Sunday, October 14, 2007

The Graphic Organizer Queen - Mind Mapping Evaluations

As a special education teacher I am always looking for new ways to brainstorm and organize information for all of the students in my class. This is how I earned my title as the Graphic Organizer Queen in the South Paris Collaborative. I believe that learning how to brainstorm and map out information helps all students to make connections and scaffold on prior learning. It was because of my passion for graphic organizers that I welcomed the opportunity to evaluate some offline and online mapping tools.

The first program I didn't truly evaluate was Inspiration. "Why didn't you evaluate it?" you ask. I didn't evaluate it because it is a program that I already use at school with my students. It is mapping program that is student and teacher friendly. The students are comfortable with the program because it is taught in our computer classes and it is readily accessible on all of our school desktops and laptops at school for in-class use. There are no login issues, the clipart is grade school appropriate and the skill of mapping within the program is easy.

While I enjoyed playing with the remainder of online applications, I did not find them appropriate substitutes for the elementary students that I work with. First of all, you need an e-mail address and login skills to access these programs. Another issue was that some of the programs required a flash download or upgrade. Lastly, these programs are free, so some sites automatically made your brainstorming available for public viewing, others gave you limited access to all of the functions, and many only provided you with a few free organizers until you decide to pay for their services.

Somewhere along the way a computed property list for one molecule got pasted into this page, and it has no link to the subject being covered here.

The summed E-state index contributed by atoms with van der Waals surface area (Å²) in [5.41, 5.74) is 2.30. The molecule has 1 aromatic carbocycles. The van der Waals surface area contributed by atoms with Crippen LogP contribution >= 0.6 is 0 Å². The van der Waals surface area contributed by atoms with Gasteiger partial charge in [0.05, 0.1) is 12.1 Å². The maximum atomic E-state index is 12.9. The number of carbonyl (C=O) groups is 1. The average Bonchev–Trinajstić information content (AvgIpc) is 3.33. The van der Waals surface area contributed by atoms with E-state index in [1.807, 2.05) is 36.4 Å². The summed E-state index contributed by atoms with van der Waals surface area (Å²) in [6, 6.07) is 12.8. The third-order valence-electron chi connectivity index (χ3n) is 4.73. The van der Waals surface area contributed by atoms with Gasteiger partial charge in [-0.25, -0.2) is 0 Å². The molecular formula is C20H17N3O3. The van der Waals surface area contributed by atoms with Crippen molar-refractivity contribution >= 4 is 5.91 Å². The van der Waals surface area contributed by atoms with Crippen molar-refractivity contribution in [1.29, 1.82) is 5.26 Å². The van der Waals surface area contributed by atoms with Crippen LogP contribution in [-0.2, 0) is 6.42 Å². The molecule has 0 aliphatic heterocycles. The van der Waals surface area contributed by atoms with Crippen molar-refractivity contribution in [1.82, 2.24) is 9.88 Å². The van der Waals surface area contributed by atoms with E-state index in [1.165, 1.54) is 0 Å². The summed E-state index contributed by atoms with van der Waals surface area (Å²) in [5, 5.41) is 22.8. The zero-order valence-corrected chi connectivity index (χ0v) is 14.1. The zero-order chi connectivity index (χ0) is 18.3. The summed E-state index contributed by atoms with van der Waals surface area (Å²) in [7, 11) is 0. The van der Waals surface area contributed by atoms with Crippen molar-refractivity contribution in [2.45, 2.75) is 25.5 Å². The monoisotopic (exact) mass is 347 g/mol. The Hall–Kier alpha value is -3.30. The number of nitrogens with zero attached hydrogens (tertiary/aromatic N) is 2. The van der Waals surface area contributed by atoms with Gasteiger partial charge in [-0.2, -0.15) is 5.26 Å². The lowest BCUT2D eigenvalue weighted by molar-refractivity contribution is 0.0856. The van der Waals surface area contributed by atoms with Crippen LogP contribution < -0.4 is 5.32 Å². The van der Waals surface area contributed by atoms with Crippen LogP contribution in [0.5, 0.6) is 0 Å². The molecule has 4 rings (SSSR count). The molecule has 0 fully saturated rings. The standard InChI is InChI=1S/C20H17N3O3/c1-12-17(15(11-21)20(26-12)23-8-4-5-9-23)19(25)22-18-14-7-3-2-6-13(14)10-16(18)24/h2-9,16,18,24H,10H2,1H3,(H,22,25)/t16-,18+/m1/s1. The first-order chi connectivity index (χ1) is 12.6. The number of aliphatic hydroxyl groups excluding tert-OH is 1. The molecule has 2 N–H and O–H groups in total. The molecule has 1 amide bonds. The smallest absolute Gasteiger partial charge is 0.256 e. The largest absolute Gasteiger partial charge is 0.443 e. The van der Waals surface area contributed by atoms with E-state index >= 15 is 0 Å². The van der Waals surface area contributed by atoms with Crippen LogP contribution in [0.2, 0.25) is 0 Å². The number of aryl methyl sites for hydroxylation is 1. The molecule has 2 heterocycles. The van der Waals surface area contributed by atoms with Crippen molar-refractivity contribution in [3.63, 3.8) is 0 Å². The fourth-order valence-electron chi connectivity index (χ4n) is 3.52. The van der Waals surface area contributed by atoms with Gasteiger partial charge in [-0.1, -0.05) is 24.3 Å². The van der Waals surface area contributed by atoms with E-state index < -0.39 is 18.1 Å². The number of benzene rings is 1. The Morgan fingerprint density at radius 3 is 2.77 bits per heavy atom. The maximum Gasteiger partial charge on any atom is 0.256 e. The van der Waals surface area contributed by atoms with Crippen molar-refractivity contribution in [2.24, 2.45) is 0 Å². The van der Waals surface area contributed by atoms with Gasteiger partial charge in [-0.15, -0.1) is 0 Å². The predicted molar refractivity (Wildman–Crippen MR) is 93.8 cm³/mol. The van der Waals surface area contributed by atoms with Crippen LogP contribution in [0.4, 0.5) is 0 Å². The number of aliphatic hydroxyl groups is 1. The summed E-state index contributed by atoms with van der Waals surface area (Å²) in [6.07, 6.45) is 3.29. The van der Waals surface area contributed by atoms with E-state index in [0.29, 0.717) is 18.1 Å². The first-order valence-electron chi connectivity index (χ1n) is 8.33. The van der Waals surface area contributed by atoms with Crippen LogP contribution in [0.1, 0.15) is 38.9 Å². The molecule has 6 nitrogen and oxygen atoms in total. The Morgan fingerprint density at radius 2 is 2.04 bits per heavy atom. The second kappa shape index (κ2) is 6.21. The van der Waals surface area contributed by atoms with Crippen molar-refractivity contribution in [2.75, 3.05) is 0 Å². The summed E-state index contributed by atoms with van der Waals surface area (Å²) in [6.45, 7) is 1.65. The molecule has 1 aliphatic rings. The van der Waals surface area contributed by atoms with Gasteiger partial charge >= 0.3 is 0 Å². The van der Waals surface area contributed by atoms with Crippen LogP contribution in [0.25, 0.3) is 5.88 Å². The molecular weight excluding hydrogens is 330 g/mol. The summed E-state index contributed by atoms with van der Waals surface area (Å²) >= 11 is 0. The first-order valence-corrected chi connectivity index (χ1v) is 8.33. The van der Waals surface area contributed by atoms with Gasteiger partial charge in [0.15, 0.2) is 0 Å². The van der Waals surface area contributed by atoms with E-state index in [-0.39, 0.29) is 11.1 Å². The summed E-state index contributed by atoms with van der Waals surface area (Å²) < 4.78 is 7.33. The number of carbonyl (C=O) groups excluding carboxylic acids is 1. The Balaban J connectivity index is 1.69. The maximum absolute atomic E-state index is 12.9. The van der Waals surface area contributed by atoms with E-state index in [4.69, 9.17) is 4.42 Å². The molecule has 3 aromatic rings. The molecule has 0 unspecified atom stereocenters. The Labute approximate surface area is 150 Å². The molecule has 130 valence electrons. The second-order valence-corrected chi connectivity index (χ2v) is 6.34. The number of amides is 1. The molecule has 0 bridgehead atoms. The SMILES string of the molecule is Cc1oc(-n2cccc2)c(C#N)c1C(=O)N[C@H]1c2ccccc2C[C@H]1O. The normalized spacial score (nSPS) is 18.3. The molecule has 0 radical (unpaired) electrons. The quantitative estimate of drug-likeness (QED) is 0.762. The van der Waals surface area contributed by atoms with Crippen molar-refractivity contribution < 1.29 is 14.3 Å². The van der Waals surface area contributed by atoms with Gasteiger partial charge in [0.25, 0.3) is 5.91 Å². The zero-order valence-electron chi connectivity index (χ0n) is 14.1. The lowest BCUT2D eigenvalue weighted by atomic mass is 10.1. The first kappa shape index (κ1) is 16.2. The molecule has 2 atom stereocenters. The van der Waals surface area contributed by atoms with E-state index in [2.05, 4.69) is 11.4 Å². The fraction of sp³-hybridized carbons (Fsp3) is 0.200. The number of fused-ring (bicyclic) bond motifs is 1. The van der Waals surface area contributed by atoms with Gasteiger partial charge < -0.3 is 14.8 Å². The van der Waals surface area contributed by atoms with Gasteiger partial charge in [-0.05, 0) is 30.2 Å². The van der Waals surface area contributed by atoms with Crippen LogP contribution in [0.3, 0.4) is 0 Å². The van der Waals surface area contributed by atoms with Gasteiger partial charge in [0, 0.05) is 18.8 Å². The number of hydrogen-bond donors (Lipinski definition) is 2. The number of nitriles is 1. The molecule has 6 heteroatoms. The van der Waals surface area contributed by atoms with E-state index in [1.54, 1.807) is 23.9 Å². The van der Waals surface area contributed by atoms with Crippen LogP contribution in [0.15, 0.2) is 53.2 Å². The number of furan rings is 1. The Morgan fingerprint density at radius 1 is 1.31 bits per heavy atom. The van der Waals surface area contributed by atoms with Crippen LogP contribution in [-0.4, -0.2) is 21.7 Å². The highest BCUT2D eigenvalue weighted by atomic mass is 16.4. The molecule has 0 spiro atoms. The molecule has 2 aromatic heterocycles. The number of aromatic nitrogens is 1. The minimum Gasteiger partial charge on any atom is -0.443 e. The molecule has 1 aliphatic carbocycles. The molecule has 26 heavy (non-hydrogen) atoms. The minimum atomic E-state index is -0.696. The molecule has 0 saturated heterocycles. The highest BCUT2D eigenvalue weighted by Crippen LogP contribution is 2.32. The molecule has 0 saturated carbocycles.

I did, however, find these online mind-mapping sites an interesting way to collaborate with my grown-up peers. My favorite online mapping tool was Mindomo. The site was professional looking, my brainstorming ideas were easily filed and the icons for creating a mindmap were very user-friendly. Despite these perks, I was sad to discover that I was not able to edit the document in real time at the same time as my TEAM team. Looking at the upgraded version, only $6 a month, the list of perks did not mention this important feature. That makes me unhappy.

The other tools I assessed were:

MindMeister
  • basic icons/tools
  • no font changes
  • help movie included text: "Screenshots Suck" - not appropriate for el. ed. students
Gliffy.com
  • diagram was immediately available for public viewing
  • lots of applications
    • floor plans, flow charts, etc.
  • icons were very small
  • time consuming to establish account (waiting for confirmation e-mail to arrive)
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Brainstorm in real life with your students by using these
Graphic Organizer Resources & Printables
Houghton Mifflin Company - Graphic Organizer Pdfs
Eduplace - Graphic Organizer Pdfs
TeacherVision Graphic Organizer Printables

3 comments:

Lisa Parisi said...

Way to go. Can I use this blog with my Web 2.0 class? I just introduced online organizers last week and would love to show them your results. Thank you!

Adam Dugger said...

I like how you have essentially shared your notes with all of us! I participated in a workshop that allowed us to explore online tools, and I wished that I would have done the same (as if anyone reads my blog!)

See you!
Adam

mike stein said...

Your posts are a huge help. You always impress me. Thanks for helping all of us learn more.